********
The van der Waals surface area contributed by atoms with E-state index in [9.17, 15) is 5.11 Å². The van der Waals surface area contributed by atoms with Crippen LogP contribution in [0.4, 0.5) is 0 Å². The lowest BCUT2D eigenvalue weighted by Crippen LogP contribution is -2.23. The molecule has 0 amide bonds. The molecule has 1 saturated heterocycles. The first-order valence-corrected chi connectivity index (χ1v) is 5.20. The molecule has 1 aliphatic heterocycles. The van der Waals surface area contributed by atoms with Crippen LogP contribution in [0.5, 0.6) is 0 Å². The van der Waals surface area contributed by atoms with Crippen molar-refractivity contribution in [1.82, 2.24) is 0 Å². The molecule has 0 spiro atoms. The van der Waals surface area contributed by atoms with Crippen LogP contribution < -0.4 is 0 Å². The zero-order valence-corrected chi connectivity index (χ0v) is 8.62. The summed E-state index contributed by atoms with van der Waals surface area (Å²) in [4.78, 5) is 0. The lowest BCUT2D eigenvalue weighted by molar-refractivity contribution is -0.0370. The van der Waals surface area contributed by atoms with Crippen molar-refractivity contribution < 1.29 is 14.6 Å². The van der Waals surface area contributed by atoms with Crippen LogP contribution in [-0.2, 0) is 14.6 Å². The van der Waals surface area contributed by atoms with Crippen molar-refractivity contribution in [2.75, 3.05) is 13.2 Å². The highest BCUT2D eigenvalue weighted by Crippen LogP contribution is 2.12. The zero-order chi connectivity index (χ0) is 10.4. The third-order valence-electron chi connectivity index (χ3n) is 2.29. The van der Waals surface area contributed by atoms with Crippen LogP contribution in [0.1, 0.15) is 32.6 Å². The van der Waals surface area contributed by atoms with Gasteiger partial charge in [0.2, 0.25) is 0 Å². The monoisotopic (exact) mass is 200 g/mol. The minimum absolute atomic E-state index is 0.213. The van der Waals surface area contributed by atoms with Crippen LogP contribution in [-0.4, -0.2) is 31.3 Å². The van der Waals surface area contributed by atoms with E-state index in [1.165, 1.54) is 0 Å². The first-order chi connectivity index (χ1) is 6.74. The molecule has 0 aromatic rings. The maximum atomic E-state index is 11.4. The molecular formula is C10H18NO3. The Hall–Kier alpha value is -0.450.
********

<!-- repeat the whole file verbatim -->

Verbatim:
The van der Waals surface area contributed by atoms with E-state index in [9.17, 15) is 5.11 Å². The van der Waals surface area contributed by atoms with Crippen LogP contribution in [0.4, 0.5) is 0 Å². The lowest BCUT2D eigenvalue weighted by Crippen LogP contribution is -2.23. The molecule has 0 amide bonds. The molecule has 1 saturated heterocycles. The first-order valence-corrected chi connectivity index (χ1v) is 5.20. The molecule has 1 aliphatic heterocycles. The van der Waals surface area contributed by atoms with Crippen LogP contribution in [0.5, 0.6) is 0 Å². The van der Waals surface area contributed by atoms with Crippen molar-refractivity contribution in [1.82, 2.24) is 0 Å². The molecule has 0 spiro atoms. The van der Waals surface area contributed by atoms with Crippen LogP contribution < -0.4 is 0 Å². The zero-order valence-corrected chi connectivity index (χ0v) is 8.62. The summed E-state index contributed by atoms with van der Waals surface area (Å²) in [4.78, 5) is 0. The lowest BCUT2D eigenvalue weighted by molar-refractivity contribution is -0.0370. The van der Waals surface area contributed by atoms with Crippen molar-refractivity contribution < 1.29 is 14.6 Å². The van der Waals surface area contributed by atoms with Crippen LogP contribution in [-0.2, 0) is 14.6 Å². The van der Waals surface area contributed by atoms with Crippen molar-refractivity contribution in [2.75, 3.05) is 13.2 Å². The highest BCUT2D eigenvalue weighted by Crippen LogP contribution is 2.12. The zero-order chi connectivity index (χ0) is 10.4. The third-order valence-electron chi connectivity index (χ3n) is 2.29. The van der Waals surface area contributed by atoms with Crippen LogP contribution in [0.1, 0.15) is 32.6 Å². The van der Waals surface area contributed by atoms with Gasteiger partial charge in [0.2, 0.25) is 0 Å². The monoisotopic (exact) mass is 200 g/mol. The minimum absolute atomic E-state index is 0.213. The van der Waals surface area contributed by atoms with Crippen LogP contribution in [-0.4, -0.2) is 31.3 Å². The van der Waals surface area contributed by atoms with E-state index in [1.165, 1.54) is 0 Å². The first-order chi connectivity index (χ1) is 6.74. The molecule has 0 aromatic rings. The maximum atomic E-state index is 11.4. The molecular formula is C10H18NO3. The Hall–Kier alpha value is -0.450.